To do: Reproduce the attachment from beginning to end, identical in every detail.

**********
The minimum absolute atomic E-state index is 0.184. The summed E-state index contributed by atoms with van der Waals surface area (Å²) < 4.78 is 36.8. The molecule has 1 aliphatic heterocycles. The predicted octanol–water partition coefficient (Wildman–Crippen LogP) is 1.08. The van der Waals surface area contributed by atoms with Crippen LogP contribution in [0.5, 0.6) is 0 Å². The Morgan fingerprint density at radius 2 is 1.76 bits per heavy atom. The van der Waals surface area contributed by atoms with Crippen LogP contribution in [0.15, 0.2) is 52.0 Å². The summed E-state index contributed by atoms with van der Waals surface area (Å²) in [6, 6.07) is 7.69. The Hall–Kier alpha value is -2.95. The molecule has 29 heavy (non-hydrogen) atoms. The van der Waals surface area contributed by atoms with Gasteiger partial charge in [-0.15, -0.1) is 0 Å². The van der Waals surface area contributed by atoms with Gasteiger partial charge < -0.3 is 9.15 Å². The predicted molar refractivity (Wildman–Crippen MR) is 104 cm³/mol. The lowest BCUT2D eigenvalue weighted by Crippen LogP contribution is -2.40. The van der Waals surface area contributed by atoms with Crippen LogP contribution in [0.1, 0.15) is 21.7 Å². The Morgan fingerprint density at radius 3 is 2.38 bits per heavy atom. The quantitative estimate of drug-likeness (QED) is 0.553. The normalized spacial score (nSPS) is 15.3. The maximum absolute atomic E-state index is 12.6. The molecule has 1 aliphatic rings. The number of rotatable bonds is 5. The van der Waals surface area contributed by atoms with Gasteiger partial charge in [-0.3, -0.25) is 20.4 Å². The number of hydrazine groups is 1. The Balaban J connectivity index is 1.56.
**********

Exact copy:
The minimum absolute atomic E-state index is 0.184. The summed E-state index contributed by atoms with van der Waals surface area (Å²) < 4.78 is 36.8. The molecule has 1 aliphatic heterocycles. The predicted octanol–water partition coefficient (Wildman–Crippen LogP) is 1.08. The van der Waals surface area contributed by atoms with Crippen LogP contribution in [0.5, 0.6) is 0 Å². The Morgan fingerprint density at radius 2 is 1.76 bits per heavy atom. The van der Waals surface area contributed by atoms with Crippen LogP contribution in [0.15, 0.2) is 52.0 Å². The summed E-state index contributed by atoms with van der Waals surface area (Å²) in [6, 6.07) is 7.69. The Hall–Kier alpha value is -2.95. The molecule has 29 heavy (non-hydrogen) atoms. The van der Waals surface area contributed by atoms with Gasteiger partial charge in [-0.15, -0.1) is 0 Å². The van der Waals surface area contributed by atoms with Gasteiger partial charge < -0.3 is 9.15 Å². The predicted molar refractivity (Wildman–Crippen MR) is 104 cm³/mol. The lowest BCUT2D eigenvalue weighted by Crippen LogP contribution is -2.40. The van der Waals surface area contributed by atoms with Crippen LogP contribution in [0.1, 0.15) is 21.7 Å². The Morgan fingerprint density at radius 3 is 2.38 bits per heavy atom. The quantitative estimate of drug-likeness (QED) is 0.553. The normalized spacial score (nSPS) is 15.3. The maximum absolute atomic E-state index is 12.6. The molecule has 1 aliphatic rings. The number of rotatable bonds is 5. The van der Waals surface area contributed by atoms with Gasteiger partial charge in [-0.3, -0.25) is 20.4 Å². The number of hydrazine groups is 1. The Balaban J connectivity index is 1.56.